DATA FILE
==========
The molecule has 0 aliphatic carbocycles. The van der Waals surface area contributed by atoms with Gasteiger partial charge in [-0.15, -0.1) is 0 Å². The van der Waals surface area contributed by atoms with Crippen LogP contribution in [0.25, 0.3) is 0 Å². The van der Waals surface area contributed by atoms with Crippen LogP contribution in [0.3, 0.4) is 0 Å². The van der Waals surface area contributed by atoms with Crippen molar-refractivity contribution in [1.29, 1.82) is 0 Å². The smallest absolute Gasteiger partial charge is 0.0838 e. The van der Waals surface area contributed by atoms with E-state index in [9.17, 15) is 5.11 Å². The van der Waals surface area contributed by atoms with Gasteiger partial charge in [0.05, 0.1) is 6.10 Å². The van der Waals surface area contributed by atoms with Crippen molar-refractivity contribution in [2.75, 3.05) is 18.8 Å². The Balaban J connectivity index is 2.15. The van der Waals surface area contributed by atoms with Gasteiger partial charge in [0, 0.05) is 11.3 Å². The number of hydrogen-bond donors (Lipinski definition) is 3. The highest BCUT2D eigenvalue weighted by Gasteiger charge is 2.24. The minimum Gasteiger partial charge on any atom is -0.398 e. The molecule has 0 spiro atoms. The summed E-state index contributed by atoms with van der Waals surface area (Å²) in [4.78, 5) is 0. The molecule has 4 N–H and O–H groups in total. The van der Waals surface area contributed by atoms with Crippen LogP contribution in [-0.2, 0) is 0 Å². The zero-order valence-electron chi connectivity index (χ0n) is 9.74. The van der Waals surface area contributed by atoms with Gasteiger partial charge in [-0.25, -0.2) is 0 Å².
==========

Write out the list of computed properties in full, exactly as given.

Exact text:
The molecule has 0 aliphatic carbocycles. The van der Waals surface area contributed by atoms with Gasteiger partial charge in [-0.15, -0.1) is 0 Å². The van der Waals surface area contributed by atoms with Crippen LogP contribution in [0.25, 0.3) is 0 Å². The van der Waals surface area contributed by atoms with Crippen LogP contribution in [0.3, 0.4) is 0 Å². The van der Waals surface area contributed by atoms with Crippen molar-refractivity contribution in [1.29, 1.82) is 0 Å². The smallest absolute Gasteiger partial charge is 0.0838 e. The van der Waals surface area contributed by atoms with E-state index in [9.17, 15) is 5.11 Å². The van der Waals surface area contributed by atoms with Gasteiger partial charge in [0.05, 0.1) is 6.10 Å². The van der Waals surface area contributed by atoms with Crippen molar-refractivity contribution in [2.75, 3.05) is 18.8 Å². The Balaban J connectivity index is 2.15. The van der Waals surface area contributed by atoms with Gasteiger partial charge in [0, 0.05) is 11.3 Å². The number of hydrogen-bond donors (Lipinski definition) is 3. The highest BCUT2D eigenvalue weighted by Gasteiger charge is 2.24. The minimum Gasteiger partial charge on any atom is -0.398 e. The molecule has 0 spiro atoms. The summed E-state index contributed by atoms with van der Waals surface area (Å²) in [4.78, 5) is 0. The molecule has 4 N–H and O–H groups in total. The van der Waals surface area contributed by atoms with Crippen LogP contribution in [-0.2, 0) is 0 Å². The zero-order valence-electron chi connectivity index (χ0n) is 9.74. The van der Waals surface area contributed by atoms with Gasteiger partial charge in [-0.25, -0.2) is 0 Å².